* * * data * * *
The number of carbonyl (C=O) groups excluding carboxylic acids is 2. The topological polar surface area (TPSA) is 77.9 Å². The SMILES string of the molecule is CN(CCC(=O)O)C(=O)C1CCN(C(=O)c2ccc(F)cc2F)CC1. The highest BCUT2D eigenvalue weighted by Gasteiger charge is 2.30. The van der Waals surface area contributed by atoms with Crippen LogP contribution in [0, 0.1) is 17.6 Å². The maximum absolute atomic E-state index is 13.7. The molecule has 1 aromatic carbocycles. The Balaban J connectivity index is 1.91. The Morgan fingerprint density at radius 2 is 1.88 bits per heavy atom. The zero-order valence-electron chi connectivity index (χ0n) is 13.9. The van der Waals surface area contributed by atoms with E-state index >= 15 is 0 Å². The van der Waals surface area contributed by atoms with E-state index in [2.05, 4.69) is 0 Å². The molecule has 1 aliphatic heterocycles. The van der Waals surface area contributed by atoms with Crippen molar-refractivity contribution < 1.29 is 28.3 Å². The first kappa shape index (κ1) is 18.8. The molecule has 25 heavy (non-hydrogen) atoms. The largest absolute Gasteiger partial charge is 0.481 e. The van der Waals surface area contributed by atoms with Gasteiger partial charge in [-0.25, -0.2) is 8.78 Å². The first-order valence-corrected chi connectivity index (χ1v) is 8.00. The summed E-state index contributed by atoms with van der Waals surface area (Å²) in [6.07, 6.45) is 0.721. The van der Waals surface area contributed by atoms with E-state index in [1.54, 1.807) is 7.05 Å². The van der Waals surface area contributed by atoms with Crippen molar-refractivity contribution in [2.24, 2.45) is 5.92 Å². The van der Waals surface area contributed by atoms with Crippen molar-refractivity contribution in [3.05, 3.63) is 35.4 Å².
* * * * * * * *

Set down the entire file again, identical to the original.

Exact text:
The number of carbonyl (C=O) groups excluding carboxylic acids is 2. The topological polar surface area (TPSA) is 77.9 Å². The SMILES string of the molecule is CN(CCC(=O)O)C(=O)C1CCN(C(=O)c2ccc(F)cc2F)CC1. The highest BCUT2D eigenvalue weighted by Gasteiger charge is 2.30. The van der Waals surface area contributed by atoms with Crippen LogP contribution in [0, 0.1) is 17.6 Å². The maximum absolute atomic E-state index is 13.7. The molecule has 1 aromatic carbocycles. The Balaban J connectivity index is 1.91. The Morgan fingerprint density at radius 2 is 1.88 bits per heavy atom. The zero-order valence-electron chi connectivity index (χ0n) is 13.9. The van der Waals surface area contributed by atoms with E-state index >= 15 is 0 Å². The van der Waals surface area contributed by atoms with E-state index in [2.05, 4.69) is 0 Å². The molecule has 1 aliphatic heterocycles. The van der Waals surface area contributed by atoms with Crippen molar-refractivity contribution < 1.29 is 28.3 Å². The first kappa shape index (κ1) is 18.8. The molecule has 25 heavy (non-hydrogen) atoms. The largest absolute Gasteiger partial charge is 0.481 e. The van der Waals surface area contributed by atoms with Gasteiger partial charge in [-0.25, -0.2) is 8.78 Å². The first-order valence-corrected chi connectivity index (χ1v) is 8.00. The summed E-state index contributed by atoms with van der Waals surface area (Å²) in [6.07, 6.45) is 0.721. The van der Waals surface area contributed by atoms with E-state index in [1.54, 1.807) is 7.05 Å². The van der Waals surface area contributed by atoms with Crippen molar-refractivity contribution in [2.24, 2.45) is 5.92 Å². The van der Waals surface area contributed by atoms with Crippen molar-refractivity contribution in [3.05, 3.63) is 35.4 Å².